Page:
Mar
11
2012
2

Pat’s or Geno’s? The great Philadelphia cheesesteak wars

It is a pretty simple culinary invention, but one that carries a whole heap of history and divides a city’s loyalties as completely as any sporting rivalry. It is the cheesesteak and, if you are a Philadelphian, you’ll instinctively know the answer to the question ‘Pat’s or Geno’s?’.

There are certain things everyone can agree on with respect to the Philadelphia cheesesteak. It is a sandwich. It features thin pieces of steak (leaving aside the debate over whether this should be sliced or chopped) and melted cheese. It is served in a long, white roll.

After this, it starts to get messy. Who invented the cheesesteak? Probably impossible to say – putting steak, cheese and bread together is not the most revolutionary of culinary steps. There are Philadelphian records of a sandwich ‘combining frizzled beef, onions and cheese in a small loaf of bread’. But this is not exactly the Philly cheesesteak we see today.

The modern cheesesteak is often credited to Pat and Harry Olivieri, who sold their sandwich on hoagie rolls in south Philadelphia’s Italian Market in the early 1930s. Pat Olivieri would be the namesake for Pat’s, the first of the two great cheesesteak rivals.

The great cheesesteak rivalry is a thing of wonder. Head down to the intersection of South 9th Street, Wharton Street and East Passyunk Avenue and you’ll see two large buildings facing, and facing off, each other. Pat’s is almost demure and discreet with a large blue sign and a white front. Geno’s screams its presence in loud orange and neon signs.

Pat’s (Pat’s King of Steaks to give it its full name) opened in 1930 as a hot dog stall, and, according to family tradition, served the first steak sandwich in 1933. Pat’s continue to sell steak sandwiches, leaving the cheesesteak designation to its younger, brasher neighbour Geno’s Steaks. Geno’s was founded in 1966 by Joey Vento.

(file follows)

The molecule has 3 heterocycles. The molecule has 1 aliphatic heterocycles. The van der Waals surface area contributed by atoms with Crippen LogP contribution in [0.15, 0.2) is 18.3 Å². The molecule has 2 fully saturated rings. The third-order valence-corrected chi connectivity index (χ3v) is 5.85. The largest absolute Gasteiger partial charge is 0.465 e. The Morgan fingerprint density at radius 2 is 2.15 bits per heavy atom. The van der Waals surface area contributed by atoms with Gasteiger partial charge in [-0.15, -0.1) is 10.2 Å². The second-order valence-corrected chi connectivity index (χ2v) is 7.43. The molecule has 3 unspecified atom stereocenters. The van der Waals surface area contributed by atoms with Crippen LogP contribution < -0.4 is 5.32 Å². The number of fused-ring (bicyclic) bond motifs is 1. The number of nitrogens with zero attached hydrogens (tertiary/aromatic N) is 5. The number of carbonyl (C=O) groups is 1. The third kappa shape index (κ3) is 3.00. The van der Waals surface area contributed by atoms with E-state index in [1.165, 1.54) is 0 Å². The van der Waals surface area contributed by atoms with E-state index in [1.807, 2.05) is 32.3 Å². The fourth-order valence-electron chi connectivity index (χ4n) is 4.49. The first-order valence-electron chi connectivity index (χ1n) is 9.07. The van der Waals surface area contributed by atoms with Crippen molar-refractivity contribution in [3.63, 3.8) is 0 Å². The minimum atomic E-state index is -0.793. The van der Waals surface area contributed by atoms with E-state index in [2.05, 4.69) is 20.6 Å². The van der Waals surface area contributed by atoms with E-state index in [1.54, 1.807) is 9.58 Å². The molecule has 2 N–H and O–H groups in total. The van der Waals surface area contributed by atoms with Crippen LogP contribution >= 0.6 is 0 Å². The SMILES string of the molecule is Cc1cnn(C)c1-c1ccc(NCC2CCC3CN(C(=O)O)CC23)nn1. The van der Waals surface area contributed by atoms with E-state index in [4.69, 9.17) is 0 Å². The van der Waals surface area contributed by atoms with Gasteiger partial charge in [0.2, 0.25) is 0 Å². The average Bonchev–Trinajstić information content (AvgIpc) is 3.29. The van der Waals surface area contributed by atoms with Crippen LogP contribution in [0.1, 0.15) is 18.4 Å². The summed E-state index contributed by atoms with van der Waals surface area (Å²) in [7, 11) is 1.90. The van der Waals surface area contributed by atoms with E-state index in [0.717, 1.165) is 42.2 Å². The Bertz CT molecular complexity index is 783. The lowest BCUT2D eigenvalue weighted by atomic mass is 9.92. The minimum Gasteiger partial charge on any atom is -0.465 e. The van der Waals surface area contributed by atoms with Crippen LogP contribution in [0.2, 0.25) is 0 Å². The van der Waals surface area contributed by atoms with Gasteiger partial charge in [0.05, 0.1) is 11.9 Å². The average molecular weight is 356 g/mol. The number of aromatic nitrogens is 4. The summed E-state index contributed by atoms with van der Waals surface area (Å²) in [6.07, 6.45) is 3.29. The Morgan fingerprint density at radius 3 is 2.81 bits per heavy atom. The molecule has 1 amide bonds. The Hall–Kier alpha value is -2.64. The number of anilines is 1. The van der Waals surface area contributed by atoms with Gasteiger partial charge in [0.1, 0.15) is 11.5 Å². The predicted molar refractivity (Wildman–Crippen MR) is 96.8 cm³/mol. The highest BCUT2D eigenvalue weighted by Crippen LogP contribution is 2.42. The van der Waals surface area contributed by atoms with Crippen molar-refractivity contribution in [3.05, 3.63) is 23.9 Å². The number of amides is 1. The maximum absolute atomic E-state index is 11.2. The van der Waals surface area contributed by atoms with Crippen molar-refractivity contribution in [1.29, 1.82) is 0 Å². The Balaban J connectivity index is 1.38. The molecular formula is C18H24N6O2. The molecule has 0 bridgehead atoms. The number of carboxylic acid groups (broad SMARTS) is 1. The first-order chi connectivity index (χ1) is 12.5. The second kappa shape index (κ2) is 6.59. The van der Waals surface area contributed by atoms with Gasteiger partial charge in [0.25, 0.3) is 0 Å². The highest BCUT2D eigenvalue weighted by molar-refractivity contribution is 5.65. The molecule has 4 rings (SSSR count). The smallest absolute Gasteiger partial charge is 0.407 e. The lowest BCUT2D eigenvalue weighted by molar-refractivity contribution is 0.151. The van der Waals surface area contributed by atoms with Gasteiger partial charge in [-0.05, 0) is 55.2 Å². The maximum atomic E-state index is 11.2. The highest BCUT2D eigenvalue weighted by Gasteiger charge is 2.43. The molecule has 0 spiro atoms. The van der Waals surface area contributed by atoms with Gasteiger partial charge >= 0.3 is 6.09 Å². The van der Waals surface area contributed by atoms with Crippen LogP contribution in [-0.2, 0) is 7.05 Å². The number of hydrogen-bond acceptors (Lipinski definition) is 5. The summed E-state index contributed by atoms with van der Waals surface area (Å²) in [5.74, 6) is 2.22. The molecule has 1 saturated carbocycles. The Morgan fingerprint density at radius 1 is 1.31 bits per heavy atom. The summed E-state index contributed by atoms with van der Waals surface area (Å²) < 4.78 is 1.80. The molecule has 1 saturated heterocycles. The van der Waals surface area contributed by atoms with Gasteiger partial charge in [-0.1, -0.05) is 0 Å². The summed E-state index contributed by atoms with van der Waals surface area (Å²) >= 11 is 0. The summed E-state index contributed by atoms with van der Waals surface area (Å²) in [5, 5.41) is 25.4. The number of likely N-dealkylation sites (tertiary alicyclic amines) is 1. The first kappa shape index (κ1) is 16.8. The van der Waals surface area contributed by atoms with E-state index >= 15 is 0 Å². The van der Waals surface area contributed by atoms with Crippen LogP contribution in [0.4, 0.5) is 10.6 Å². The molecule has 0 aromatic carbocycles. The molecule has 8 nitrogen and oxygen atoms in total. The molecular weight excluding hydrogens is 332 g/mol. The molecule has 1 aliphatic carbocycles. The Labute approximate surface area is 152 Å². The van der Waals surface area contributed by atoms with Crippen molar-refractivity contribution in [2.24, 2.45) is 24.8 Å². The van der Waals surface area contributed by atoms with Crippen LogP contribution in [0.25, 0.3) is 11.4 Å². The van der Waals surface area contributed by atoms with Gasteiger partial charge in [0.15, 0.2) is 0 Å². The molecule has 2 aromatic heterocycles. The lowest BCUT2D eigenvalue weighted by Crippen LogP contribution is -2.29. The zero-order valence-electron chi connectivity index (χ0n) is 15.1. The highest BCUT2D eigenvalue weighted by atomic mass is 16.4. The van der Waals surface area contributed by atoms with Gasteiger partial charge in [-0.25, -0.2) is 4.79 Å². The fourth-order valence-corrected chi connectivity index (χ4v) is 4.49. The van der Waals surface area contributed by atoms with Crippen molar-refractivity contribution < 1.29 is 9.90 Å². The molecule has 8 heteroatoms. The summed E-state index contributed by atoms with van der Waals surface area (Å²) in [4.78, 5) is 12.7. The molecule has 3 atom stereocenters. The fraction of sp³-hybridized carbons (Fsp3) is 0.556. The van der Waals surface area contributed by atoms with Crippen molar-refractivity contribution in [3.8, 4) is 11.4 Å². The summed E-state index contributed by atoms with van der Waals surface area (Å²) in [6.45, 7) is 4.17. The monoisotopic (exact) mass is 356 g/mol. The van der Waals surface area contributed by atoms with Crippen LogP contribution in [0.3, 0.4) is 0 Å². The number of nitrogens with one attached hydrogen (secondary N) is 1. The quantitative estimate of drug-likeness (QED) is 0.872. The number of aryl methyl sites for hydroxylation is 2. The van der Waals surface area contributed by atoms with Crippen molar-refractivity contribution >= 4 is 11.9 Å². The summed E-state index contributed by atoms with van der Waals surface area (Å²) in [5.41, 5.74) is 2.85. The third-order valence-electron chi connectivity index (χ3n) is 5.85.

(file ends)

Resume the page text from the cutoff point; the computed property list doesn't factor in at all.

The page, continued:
How to order

This should be simple, right? Wrong. Ordering a cheesesteak at either of these world famous stores (or anywhere else in Philly) follows a time honoured, prescriptive and quick routine. You can’t mess this up – a distinctly unimpressed server at the counter and a long line of customers ensure you only have a few seconds to convey your order. Just follow these simple steps:

  1. Decide whether to go to Pat’s or Geno’s – if you are visiting friends or relatives, they’ll take you to their favourite. Otherwise it is much of a muchness – for the record, I prefer Geno’s.
  2. Stand in line, work out what you’ll order and get your cash ready – no credit cards accepted!
  3. Now it is time to order the cheesesteak – the first window is only for your cheesesteak order  – you can get drinks and fries at the next window. You only need to say two words to get your cheesesteak:
    • Do you want it with (wit) or without (wit-out) onions?
    • Which cheese? Whizz, American or Provolone?

So a cheesesteak with onions and cheese whizz is, very simply, ‘wit whizz’ (or, to add confusion, a ‘whizz wit’). A cheesesteak without onions with American cheese is ‘without American’.

4.  Stand to the side and very soon you’ll be holding your warm, wrapped cheesesteak. If you want any extras, queue at the next window.

5.  Condiments are on the side – a big dollop of ketchup goes particularly well.

Succeed in following these simple steps and you’ll have experienced a great Philly tradition. It is, of course, a load of hype and a bit of a tourist trap – this will be a terrible heresy for many but I’ve eaten a better cheesesteak on the shore of Lake Champlain in Vermont.

But, that said, you can’t visit Philadelphia and not indulge. I’ll have mine ‘wit provolone’. I’m allowed to have the ‘fancy’ cheese – I’m European!

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